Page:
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Pensioner discovers ring found buried in field is medieval artefact worth up to £10,000

Chiara Giordano
Metal detectorist Tom Clark, 81, discovered a ring he found on farmland near Aylesbury in 1979 is a rare fourteenth century gold ring worth up to £10,000: Hansons/SWNS

A metal detectorist dug up a rare gold ring and kept it in his garage for 40 years only to discover it was medieval treasure worth up to £10,000.

Tom Clark, 81, first found the piece of jewellery in 1979 while searching a plot of farmland just outside his home town of Aylesbury, in Buckinghamshire.

Without realising its true value, he put the ring inside a metal tin and left it inside a garage, where it remained forgotten for decades.

It wasn’t until he began sorting through items from his mother’s house after her death that Mr Clark came across the seal ring again by chance.

He decided to get it valued and was shocked to discover it was a 670-year-old medieval artefact dating back to 1350.

The fourteenth century ring bears a Latin inscription and contains what is thought to be a semi-precious intaglio – an image incised or engraved into a material.

It is now set to be sold at Hansons Auctioneers’ Historica and Metal Detecting Finds Auction in Etwall, Derbyshire, on 27 August for an estimated £8,500 to £10,000.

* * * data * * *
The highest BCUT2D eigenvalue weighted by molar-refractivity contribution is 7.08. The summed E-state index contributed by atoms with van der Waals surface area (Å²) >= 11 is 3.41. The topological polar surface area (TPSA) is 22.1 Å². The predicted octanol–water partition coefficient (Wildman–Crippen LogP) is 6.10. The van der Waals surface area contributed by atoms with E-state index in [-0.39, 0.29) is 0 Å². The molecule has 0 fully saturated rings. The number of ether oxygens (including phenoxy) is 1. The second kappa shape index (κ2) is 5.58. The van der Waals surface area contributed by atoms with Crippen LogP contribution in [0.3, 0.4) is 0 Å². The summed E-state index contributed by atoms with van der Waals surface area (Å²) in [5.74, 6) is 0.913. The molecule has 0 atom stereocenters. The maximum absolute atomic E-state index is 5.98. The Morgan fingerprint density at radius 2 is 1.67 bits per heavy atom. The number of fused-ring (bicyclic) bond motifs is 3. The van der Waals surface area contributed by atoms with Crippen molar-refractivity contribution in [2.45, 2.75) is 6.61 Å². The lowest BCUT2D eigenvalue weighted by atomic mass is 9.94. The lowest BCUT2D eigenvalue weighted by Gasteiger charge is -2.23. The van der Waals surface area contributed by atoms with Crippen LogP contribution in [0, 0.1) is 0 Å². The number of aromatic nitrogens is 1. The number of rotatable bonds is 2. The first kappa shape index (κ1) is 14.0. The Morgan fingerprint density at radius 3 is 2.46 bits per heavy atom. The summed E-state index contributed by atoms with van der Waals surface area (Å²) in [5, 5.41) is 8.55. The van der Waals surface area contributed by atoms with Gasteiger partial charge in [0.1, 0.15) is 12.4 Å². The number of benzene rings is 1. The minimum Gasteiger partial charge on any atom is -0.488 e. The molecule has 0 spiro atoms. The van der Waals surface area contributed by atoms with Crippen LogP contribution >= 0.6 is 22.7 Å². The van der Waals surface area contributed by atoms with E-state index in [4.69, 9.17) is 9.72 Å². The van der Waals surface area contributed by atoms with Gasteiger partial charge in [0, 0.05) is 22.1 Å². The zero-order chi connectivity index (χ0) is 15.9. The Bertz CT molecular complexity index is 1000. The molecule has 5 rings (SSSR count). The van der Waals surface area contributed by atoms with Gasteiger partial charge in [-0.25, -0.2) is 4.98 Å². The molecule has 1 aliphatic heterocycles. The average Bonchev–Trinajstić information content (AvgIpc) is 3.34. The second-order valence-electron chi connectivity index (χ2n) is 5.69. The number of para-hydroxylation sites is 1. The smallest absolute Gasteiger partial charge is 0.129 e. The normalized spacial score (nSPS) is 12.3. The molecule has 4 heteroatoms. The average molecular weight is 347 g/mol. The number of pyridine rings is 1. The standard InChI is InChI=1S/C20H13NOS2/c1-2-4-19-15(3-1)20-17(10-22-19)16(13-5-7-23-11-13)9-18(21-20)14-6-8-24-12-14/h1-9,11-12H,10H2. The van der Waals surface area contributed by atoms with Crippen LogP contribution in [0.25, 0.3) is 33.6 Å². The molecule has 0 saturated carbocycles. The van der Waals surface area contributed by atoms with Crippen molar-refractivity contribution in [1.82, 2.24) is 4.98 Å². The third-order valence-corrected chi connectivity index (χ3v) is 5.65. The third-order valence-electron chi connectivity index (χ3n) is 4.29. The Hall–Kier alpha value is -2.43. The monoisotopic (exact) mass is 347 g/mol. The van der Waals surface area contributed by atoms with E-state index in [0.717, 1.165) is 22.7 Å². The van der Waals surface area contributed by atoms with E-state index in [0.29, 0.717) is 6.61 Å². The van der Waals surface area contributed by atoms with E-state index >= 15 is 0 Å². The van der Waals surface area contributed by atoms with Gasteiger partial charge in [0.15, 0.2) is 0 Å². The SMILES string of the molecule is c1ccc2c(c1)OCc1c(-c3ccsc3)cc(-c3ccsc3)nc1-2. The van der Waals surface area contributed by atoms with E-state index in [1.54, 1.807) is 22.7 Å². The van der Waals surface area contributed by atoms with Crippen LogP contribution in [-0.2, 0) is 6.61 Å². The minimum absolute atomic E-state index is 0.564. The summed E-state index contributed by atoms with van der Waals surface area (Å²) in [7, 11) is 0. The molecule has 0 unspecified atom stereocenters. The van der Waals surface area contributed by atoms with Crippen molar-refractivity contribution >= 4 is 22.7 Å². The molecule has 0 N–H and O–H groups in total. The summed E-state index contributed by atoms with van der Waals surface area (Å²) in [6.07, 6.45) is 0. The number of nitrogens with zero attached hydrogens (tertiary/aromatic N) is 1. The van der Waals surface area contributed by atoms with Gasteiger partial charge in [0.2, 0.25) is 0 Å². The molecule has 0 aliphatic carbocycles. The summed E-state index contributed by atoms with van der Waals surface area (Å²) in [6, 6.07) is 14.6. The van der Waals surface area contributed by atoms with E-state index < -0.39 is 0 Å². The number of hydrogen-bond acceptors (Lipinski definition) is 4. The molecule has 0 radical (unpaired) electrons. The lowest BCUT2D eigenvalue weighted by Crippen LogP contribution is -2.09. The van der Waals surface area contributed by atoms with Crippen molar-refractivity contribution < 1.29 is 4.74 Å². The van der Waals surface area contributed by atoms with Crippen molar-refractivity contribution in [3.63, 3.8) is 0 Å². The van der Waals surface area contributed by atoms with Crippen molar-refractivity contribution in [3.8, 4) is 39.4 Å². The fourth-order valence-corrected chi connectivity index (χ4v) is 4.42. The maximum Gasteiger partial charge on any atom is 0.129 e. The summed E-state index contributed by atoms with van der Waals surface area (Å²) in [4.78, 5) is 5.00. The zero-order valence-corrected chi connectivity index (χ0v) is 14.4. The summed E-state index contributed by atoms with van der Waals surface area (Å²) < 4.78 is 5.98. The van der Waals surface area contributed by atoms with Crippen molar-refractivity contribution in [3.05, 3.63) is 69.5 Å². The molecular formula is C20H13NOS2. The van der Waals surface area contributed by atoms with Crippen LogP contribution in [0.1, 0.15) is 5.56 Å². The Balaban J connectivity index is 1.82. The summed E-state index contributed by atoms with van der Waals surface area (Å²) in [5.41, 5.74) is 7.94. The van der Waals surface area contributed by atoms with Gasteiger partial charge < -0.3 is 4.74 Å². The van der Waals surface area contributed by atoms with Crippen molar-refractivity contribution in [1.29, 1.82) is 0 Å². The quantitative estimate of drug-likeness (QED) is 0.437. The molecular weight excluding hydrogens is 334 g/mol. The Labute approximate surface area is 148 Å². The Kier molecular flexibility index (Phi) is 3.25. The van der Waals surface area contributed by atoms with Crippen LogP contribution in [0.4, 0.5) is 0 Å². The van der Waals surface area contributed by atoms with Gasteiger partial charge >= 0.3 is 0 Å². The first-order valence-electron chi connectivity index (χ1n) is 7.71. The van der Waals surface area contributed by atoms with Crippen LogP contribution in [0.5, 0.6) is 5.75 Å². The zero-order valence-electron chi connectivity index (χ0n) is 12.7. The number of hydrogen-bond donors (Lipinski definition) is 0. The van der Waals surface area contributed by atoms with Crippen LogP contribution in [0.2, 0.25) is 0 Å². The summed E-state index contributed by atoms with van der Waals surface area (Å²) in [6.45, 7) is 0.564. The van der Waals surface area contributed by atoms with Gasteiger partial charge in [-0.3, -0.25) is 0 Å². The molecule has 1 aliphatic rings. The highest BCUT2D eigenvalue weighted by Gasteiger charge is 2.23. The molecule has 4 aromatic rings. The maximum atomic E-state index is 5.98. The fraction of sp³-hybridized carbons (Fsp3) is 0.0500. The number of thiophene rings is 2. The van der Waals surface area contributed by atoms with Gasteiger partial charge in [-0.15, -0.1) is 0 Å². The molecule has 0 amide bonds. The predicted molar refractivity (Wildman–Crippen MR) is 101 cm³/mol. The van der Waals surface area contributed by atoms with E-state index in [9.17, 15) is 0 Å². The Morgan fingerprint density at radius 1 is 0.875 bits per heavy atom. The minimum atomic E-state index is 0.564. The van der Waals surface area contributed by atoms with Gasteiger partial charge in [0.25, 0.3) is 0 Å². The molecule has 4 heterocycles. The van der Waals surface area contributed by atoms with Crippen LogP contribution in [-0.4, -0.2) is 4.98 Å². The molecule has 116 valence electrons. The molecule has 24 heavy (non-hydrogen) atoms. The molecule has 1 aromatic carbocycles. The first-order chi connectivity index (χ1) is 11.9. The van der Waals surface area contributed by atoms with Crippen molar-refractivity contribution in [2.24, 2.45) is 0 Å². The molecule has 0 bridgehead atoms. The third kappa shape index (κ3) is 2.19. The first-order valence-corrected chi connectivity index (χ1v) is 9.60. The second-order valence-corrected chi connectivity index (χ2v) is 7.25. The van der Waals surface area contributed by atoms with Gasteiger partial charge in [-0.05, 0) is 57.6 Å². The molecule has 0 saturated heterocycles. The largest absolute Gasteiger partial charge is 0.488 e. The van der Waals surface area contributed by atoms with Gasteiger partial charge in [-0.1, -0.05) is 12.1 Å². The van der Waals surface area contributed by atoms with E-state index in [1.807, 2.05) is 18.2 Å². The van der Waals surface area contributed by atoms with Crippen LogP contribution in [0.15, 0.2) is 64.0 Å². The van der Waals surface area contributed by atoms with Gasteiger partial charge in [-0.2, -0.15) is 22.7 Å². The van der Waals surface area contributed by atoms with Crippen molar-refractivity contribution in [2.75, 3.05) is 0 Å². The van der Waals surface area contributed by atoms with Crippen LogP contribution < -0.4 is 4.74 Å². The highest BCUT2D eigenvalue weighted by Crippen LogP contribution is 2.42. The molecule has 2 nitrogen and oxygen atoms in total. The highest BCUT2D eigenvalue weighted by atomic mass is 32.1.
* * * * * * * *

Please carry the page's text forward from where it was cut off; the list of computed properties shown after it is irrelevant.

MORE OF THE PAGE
Mr Clark said: “I had completely forgotten about it.

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“At the time I’d only been metal detecting for 10 years and didn’t realise the ring was anything special. It was all twisted and broken when I dug it up.

“I took it to a museum along with a lot of other rings I’d come across so they could record the finds.

“I went back a week later and they told me the rings were all fairly modern and gave them back to me.

“So, I put them all in a tin and left them in the garage at my mother’s house where I was living at the time. Back then I would have been in my 30s.

Metal detectorist Tom Clark, 81, discovered a ring he found on farmland near Aylesbury in 1979 is a rare fourteenth century gold ring worth up to £10,000. (Hansons/SWNS)

“A few months ago, I was sorting through some stuff in my own garage that had come from my mother’s house and there it was – the tin with the rings in it.”

Mr Clark said he knows a lot more now after 50 years spent metal detecting and realised “straight away” that the ring dated back to about 1350 when he came across it in the garage.

He added: “I took it back to my local museum and the find has now been recorded.

“It’s the highest carat gold and would have belonged to someone of importance due to its decoration and quality.

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“The dark green intaglio features the god Mars holding a spear and trophy. It’s rare and elegant. I’d love to know who it belonged to.”

Mark Becher, historica expert at Hansons, said: “The ring bears a Latin inscription (NVNCIE.VERA.TEGO) which may translate as ‘I hide the true message’.

“This could relate to the role of a seal ring in securing correspondence.”

SWNS contributed to this report.

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